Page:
Christine Wong Yap

A collaborative, text-led practice that unpacks and amplifies sites of belonging.

Christine Wong Yap leaning on a cabinet in her studio with her arms crossed over
artist flicking through the pages of a notebook that sits on a table before her with preliminary sketches of text for her project
a table with strips of various colours on, next to a piece of paper where various marks have been made with blue paint
5 images

Christine Wong Yap was born in 1977 in California's San Francisco Bay, where she has recently relocated after a decade spent living and working in Queens, New York.


Her work predominantly takes the form of public projects and community collaborations in locations such as New York and Houston, US; Cumbria, UK; Toruń, Poland and Puerto Rico. In 2021 she was selected as the first ever Times Square Public Artist-in-Residence.

Did you know?

In 2020, Yap contributed a work to artist-run collective For Freedoms' trailblazing Awakening campaign, which took the form of a roadside billboard asking passers by - "How do you keep your heart open?"

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Practice overview

Yap weaves visual art with social practice, approaching her work as a tool to foster community and explore themes of mental wellbeing and belonging. Her site-specific works - often facilitated through community workshops and exhibited in ‘non-art’ public spaces - combine text with comics, diagrammatic drawing and textile elements. In zines and publications, she collects stories from across the globe to create a symbolic document for collective memory. Through these poetic records of human experience, realised in a multitude of artistic forms, she demonstrates the ways in which communal creativity can contribute to both individual and societal resilience.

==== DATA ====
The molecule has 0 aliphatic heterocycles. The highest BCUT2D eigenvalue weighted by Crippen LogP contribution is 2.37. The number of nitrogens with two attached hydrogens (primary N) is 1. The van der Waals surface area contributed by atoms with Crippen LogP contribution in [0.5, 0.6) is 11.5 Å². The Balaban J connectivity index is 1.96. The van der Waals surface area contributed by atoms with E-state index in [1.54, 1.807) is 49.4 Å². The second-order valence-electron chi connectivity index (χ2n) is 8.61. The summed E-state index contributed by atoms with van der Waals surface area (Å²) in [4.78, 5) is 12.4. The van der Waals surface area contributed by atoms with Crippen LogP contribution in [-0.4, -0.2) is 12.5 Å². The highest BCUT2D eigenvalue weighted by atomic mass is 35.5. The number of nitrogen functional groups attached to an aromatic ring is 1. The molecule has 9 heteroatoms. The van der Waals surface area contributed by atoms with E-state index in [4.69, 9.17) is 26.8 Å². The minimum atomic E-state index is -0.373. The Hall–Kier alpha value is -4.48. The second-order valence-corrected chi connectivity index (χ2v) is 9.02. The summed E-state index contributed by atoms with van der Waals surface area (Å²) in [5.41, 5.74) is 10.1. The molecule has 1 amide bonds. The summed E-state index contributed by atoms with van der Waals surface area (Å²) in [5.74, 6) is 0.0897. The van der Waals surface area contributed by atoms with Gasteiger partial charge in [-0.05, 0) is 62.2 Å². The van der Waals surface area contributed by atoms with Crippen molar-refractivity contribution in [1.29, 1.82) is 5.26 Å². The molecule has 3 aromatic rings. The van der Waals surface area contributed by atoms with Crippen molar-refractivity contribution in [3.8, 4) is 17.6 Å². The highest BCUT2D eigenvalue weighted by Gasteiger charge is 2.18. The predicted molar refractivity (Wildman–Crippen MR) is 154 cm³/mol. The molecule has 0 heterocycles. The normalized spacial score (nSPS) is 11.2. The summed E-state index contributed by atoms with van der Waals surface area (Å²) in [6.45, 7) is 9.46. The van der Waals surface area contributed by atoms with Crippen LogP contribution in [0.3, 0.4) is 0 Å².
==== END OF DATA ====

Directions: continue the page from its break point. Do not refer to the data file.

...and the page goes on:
Yap creates work that incites introspection. In 2020 the artist-run collective For Freedoms commissioned her to create a public monument in response to the 2020 US election. Yap’s billboard posed a question central to her practice: How do you keep your heart open? Realised as a pencil drawing with the telltale marks of a preparatory sketch, the work retains a sense of being in progress, and in doing so frames the self reflection it encourages: a continual process that embraces imperfections and vulnerability.

Yap is invested in the story behind the object. “Why not make the backstory - the usually-unseen where, who and how - as visible and present as the what?” Belonging (2017-2020) embodies this sentiment. Spanning three years, the series encompassed three projects with over 130 contributors. The process was in turn captured by a series of artworks: hand-painted signs which documented reflections written by the participants - making the “backstory” visible. With community and care running throughout her practice, Yap works towards a universal homecoming for all who encounter her art.

“I aim to reflect values of accessibility, transparency, generosity, and reciprocity.”Christine Wong Yap